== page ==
Thursday, January 2, 2014

Technological leapfrogging: Key to solving poverty

Source
by Rodito O. Corporal
Teacher-in-charge
Mansalaya NHS
Del Gallego, Camarines Sur

With our country’s innumerable resources, it is hard to understand why we are often mired in crisis. Poverty has been our problem since time immemorial, tormenting our ancestors from centuries past. Yet, in 2014, we still remain hard-pressed to find adequate solutions for our problem. If anything, our poverty rate is even worsening as our population increases.

Possibly, we are stuck in this problem because we fail to understand that poverty is not only driven by moral, political, or economic factors. It involves our inadequacies in science and technology, as well.

At present, our situation in the field of science and technology is very dismal. Filipino scientists receive little to no support from the government, which does not make it its priority to encourage scientific and technological development. We lack research facilities and funds that are required to make proper studies. Even worse, the local market does not have a strong demand for such innovations, which impels our scientists to seek greener pastures abroad.

Because of this situation, our nation has become reliant on technologies developed by foreign nations to harness our own resources. For example, even if we are rich in rice, abaca, bananas, and fish, we do not have many locally-developed technologies to process these into marketable products. Many of such technologies are expensive, causing a strain on the budget of local businessmen.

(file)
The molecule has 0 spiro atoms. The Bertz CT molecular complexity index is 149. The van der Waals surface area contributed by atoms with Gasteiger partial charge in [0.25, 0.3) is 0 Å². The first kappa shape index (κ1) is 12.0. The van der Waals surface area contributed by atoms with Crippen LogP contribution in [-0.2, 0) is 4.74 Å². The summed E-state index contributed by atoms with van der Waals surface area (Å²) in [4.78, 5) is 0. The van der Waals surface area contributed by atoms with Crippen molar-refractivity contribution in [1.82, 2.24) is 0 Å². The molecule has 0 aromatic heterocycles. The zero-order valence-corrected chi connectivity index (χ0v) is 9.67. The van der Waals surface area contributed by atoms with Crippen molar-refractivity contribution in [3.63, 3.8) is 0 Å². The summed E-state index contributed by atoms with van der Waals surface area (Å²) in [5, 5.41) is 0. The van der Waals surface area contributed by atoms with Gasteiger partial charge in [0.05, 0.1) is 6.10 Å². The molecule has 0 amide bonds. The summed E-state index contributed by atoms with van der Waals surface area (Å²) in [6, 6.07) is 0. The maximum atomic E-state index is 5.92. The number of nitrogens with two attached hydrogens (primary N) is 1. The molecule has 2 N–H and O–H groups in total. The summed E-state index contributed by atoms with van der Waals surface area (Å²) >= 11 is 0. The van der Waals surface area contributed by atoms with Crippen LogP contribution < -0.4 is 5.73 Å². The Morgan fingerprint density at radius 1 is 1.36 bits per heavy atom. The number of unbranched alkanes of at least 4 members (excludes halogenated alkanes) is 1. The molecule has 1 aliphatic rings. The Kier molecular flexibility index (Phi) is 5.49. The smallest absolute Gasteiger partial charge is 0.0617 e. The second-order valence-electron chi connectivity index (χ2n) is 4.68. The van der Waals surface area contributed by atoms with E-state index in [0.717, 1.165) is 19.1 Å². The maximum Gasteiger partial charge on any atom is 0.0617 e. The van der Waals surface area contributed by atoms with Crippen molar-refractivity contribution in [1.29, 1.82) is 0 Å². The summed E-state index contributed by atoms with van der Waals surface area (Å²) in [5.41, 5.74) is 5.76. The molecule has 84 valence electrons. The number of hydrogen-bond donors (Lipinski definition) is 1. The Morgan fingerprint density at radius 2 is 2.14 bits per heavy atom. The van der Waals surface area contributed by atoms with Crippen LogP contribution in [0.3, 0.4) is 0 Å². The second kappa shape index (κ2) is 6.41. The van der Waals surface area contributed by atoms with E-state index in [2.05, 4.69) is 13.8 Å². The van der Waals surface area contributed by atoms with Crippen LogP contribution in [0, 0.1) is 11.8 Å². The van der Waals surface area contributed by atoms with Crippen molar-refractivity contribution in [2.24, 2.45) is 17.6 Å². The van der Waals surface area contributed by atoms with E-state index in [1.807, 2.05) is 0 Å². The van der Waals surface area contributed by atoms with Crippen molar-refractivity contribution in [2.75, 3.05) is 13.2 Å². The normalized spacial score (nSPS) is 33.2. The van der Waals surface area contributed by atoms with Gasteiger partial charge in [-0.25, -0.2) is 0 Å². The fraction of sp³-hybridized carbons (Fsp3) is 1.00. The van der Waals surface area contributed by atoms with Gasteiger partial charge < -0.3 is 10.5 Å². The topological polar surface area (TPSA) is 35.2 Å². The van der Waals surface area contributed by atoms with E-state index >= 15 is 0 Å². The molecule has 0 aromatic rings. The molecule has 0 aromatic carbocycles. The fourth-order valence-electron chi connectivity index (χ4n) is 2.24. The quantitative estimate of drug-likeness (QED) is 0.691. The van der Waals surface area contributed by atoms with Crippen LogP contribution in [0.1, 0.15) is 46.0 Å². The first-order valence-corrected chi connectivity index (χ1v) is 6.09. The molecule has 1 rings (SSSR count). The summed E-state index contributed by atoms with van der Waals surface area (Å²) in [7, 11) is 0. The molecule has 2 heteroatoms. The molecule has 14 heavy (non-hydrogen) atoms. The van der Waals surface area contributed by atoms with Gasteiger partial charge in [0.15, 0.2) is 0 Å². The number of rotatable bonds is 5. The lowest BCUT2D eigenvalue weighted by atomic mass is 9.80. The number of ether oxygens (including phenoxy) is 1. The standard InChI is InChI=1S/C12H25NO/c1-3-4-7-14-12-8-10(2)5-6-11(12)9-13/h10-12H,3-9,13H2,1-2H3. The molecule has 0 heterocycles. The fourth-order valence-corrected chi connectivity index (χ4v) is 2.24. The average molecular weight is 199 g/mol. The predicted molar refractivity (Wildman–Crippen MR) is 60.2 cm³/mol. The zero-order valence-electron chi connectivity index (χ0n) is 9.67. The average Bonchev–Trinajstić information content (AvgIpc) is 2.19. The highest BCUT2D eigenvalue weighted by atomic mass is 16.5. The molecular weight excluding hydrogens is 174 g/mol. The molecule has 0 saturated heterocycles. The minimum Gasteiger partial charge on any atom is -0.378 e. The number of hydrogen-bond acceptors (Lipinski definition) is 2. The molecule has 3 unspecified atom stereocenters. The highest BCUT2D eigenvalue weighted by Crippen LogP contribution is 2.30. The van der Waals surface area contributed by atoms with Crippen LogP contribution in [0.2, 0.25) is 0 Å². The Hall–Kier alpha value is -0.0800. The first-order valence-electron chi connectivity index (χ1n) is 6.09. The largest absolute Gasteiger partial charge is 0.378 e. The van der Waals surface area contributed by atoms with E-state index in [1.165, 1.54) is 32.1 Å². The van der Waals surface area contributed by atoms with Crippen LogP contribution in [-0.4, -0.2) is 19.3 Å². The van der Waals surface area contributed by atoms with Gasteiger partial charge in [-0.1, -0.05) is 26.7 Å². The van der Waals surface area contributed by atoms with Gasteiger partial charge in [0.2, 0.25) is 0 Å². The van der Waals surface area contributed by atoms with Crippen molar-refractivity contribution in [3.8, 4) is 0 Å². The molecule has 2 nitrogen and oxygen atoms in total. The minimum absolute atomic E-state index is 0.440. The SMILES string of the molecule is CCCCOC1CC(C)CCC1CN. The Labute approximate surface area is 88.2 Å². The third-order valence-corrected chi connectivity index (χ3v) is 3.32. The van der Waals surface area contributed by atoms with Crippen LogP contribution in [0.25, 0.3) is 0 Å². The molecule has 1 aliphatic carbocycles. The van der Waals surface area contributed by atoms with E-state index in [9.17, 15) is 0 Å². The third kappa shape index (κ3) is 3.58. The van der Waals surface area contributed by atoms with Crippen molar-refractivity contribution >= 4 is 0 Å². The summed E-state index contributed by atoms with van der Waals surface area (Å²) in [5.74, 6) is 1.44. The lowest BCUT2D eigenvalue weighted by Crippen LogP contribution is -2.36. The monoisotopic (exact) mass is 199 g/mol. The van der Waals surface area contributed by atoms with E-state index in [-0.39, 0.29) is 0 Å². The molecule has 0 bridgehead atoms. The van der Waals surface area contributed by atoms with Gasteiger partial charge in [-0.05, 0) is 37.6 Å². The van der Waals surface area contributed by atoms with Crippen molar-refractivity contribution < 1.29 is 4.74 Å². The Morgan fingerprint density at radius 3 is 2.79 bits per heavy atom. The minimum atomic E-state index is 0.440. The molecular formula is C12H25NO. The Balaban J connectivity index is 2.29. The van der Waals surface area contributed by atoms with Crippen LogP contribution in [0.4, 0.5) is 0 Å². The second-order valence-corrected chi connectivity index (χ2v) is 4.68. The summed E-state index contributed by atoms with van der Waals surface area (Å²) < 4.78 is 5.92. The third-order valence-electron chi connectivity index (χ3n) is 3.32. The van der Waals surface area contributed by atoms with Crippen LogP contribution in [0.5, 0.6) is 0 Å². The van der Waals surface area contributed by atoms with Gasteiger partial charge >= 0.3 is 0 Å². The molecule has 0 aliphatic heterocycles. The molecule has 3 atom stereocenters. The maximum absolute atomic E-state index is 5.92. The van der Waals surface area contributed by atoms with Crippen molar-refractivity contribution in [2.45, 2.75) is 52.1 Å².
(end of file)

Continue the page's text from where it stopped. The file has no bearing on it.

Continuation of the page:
In one seminar I attended, I learned about a strategy called technological leapfrogging, which was proposed by Roger Posadas of the UP Diliman College of Science. Essentially, the strategy will select particular foreign high technologies and couple them with local research and design efforts. The process will help develop our local efforts by assimilating the knowledge that is in the foreign technologies. However, this technological leapfrogging will only be possible if our scientific, educational, economic, cultural, and political systems are supportive towards our growth in science and technology.

I believe that this strategy can greatly help us in advancing our capacities in science and technology. Eventually, it can aid us in liberating ourselves from our dependence on foreign technologies and start harnessing our own capabilities. If all sectors of society would be committed towards improving our situation, it will be possible for us to take advantage our country’s natural riches and use it to help the millions who are suffering.
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